Have you visited Hobart before?
If you have, you’ll know that the capital of TasVegas punches well above her weight in all departments.
In fact, if I had to give a hot tip to anyone venturing there any time soon it would be this: Pack lightly and wear stretchy pants.
As well as what you’d expect – historic buildings and the beautiful scenery and waterfront Hobart is renowned for – Hobart really impresses in the foodie and style stakes too.
On my recent visit – and as with my two previous visits – everything we saw and ate was really, really great and at times, quite different and dare I say it, often better than what you might encounter on the mainland.
I thought Hobart would be a manageable destination for a long weekend but really, we could have happily added another couple of days at least to cover off all we wanted to do.
In the end, we spent three nights in Hobart and what follows is some of what we did and loved as well as what we would have done had we been able to stay longer. I travelled with a girlfriend too (we’ve previously had fab trips to Byron Bay and Bali), but I’d do a pretty similar version with the kids but we’d probably need an extra day or so.
1. Salamanca Market and Surrounds
High on my list of Hobart priorities was a visit to Salamanca market, a weekly market in Salamanca Place, showcasing local Tasmanian produce and products. It’s open from 8.30am to 3pm every Saturday so you can still have a sleep in and not miss out.
I also love the surrounds of Salamanca Place with it’s elegant Georgian sandstone buildings and the distant hills in view.
We arrived at the market early, around 9am, and picked up a tasty egg and bacon roll for $5 for breakfast as we wandered.
We also meandered through the shops in nearby Salamanca, including The Maker, a beautiful boutique full of stunning locally made clothing, accessories and home wares.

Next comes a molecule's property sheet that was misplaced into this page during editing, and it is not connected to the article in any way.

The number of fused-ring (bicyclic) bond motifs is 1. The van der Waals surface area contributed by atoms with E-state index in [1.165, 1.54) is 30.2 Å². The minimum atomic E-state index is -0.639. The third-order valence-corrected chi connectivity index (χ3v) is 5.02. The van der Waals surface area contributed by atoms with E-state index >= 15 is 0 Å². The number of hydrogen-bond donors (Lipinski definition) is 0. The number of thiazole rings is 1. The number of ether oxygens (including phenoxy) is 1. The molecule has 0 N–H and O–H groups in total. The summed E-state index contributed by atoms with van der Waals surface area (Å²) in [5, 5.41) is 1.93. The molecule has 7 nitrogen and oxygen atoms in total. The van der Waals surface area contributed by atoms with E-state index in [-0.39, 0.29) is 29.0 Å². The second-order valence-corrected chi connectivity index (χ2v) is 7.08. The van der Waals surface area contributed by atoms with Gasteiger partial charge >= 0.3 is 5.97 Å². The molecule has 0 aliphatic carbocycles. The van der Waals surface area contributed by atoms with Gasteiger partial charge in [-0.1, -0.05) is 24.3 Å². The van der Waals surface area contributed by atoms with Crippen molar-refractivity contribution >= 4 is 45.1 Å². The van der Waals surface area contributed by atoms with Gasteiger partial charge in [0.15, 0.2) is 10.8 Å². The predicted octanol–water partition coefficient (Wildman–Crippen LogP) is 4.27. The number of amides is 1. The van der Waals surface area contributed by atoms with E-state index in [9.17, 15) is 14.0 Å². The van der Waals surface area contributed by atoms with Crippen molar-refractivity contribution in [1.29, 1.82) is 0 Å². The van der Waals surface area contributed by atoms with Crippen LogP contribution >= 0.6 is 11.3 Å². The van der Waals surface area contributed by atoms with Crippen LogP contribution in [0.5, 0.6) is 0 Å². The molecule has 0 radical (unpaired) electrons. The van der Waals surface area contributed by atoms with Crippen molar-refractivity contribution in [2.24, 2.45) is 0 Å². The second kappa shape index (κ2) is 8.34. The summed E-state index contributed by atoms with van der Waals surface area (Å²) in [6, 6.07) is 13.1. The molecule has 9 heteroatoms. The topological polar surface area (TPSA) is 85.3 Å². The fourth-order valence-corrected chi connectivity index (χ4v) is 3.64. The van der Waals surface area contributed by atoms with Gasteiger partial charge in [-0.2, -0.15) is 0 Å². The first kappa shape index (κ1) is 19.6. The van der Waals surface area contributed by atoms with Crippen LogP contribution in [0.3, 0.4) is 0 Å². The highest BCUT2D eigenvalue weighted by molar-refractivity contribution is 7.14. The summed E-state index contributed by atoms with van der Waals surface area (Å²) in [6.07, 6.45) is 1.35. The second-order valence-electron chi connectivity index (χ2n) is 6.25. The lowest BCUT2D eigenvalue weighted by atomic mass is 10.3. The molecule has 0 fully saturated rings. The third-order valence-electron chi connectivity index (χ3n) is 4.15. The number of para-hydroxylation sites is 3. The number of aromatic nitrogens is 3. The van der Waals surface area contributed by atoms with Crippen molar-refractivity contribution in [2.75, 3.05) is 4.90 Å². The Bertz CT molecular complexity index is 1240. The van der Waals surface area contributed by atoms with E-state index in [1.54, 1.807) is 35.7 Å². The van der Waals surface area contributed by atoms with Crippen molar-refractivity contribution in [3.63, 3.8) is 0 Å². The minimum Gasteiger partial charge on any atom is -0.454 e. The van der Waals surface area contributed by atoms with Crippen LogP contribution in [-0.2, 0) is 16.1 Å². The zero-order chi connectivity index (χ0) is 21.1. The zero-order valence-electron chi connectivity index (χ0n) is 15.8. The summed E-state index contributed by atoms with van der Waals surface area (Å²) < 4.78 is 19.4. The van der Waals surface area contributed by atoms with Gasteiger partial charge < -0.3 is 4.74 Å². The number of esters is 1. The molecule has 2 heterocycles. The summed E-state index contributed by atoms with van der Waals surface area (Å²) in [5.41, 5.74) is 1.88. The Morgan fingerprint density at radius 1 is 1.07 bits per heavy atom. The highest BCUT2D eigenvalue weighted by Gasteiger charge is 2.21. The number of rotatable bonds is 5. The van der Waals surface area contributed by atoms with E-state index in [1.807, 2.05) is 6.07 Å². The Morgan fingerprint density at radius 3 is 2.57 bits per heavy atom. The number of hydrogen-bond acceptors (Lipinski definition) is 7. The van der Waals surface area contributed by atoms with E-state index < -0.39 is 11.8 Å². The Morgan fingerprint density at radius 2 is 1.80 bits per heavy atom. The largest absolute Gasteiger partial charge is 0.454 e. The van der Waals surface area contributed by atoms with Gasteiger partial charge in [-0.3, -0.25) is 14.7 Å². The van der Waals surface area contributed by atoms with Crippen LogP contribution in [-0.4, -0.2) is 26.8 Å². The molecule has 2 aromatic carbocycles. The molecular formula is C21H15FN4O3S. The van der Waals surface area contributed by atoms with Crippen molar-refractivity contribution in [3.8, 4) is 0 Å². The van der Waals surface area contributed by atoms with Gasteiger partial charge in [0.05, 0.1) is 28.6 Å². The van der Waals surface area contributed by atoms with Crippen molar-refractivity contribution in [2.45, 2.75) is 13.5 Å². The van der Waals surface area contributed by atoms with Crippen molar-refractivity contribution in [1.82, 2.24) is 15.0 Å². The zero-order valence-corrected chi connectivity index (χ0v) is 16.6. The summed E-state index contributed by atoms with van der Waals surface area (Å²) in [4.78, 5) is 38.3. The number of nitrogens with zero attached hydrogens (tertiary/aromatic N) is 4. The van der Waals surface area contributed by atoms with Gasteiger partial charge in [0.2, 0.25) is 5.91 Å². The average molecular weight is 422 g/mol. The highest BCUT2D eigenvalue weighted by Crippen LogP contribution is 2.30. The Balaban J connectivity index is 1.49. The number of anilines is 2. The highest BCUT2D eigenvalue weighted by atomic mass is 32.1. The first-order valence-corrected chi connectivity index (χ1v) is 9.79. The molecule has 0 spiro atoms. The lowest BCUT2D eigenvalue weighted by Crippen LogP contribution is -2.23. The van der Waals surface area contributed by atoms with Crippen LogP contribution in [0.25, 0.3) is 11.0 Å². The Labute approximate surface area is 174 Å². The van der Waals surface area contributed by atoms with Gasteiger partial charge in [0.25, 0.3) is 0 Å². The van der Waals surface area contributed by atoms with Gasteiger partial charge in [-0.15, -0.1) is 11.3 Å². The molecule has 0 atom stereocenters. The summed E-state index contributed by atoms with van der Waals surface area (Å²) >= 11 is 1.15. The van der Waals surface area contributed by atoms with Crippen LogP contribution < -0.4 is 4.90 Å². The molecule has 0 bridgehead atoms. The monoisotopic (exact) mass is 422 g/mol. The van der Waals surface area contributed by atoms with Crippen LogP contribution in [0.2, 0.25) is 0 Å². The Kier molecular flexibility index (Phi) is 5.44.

A bit further up and the end of the arcade is Tricycle, a gorgeous cafe which is a great option for a takeaway coffee or a sit down breakfast or lunch.
There is also an excellent bookshop in Salamanca Place, The Hobart Bookshop, below, which is well worth a visit.
Back at the market, we loved seeing all the amazing produce and products for sale. Here are some of my favourites …
All up we spent around three hours wandering in and around the market and Salamanca Place. It was only fitting that I refuel with one of Berta’s lemon sugar crepes to see me through …
I’ve been to MONA before so it was a must visit again situation for me but, architecture and setting aside, I know the museum itself not a place that is everyone’s cup of tea.
But even if you’re not interested art, I think it’s still worth visiting MONA. In fact, I’d say it’s a must.
Built into the side of a cliff, the views at MONA are really breathtaking, even on a cloudy day.
The reflected entry, below, is the doorway to the three levels of art below.
The artwork in MONA itself is quite diverse and interesting although there are pieces that won’t appeal to everyone and a couple of pieces I wouldn’t want my kids to see. (The staff are super helpful and dotted around everywhere so if you have any concerns, just ask).
It’s definitely not your traditional public museum but there is still plenty to see that is really interesting and well worth seeing.
Originally curated on the themes of sex and death, the permanent collection is always changing although some favourite pieces remain, like the one below.
When we visited there were several special exhibitions too including the living art of Tattoo Tim, below, and the brilliant Vermeer inspired experiment, Hound in The Hunt. We spent just over a couple of hours wandering through the three subterranean levels before we had lunch on site.
There are several places to eat and drink on site but we stopped for a casual lunch at The Wine Bar. We were lucky enough to get a table straight away but thankfully there’s plenty of seating including a large al fresco area.
We shared a couple of salads for lunch which were not inexpensive but they were absolutely delicious and you can’t go wrong with a Tasmanian vino on the side.
In terms of logistics, adult tickets are $25 each and there is no charge for lockers if you want to stow your coat or bags. There is free entry for under 18s and Taswegians too. Audio sets are provided free of charge and provide a variety of interesting info, interviews with the artists and the like which really adds to the whole experience.
MONA is generally open every day except Tuesday, Christmas Day and selected dates in late January 2017.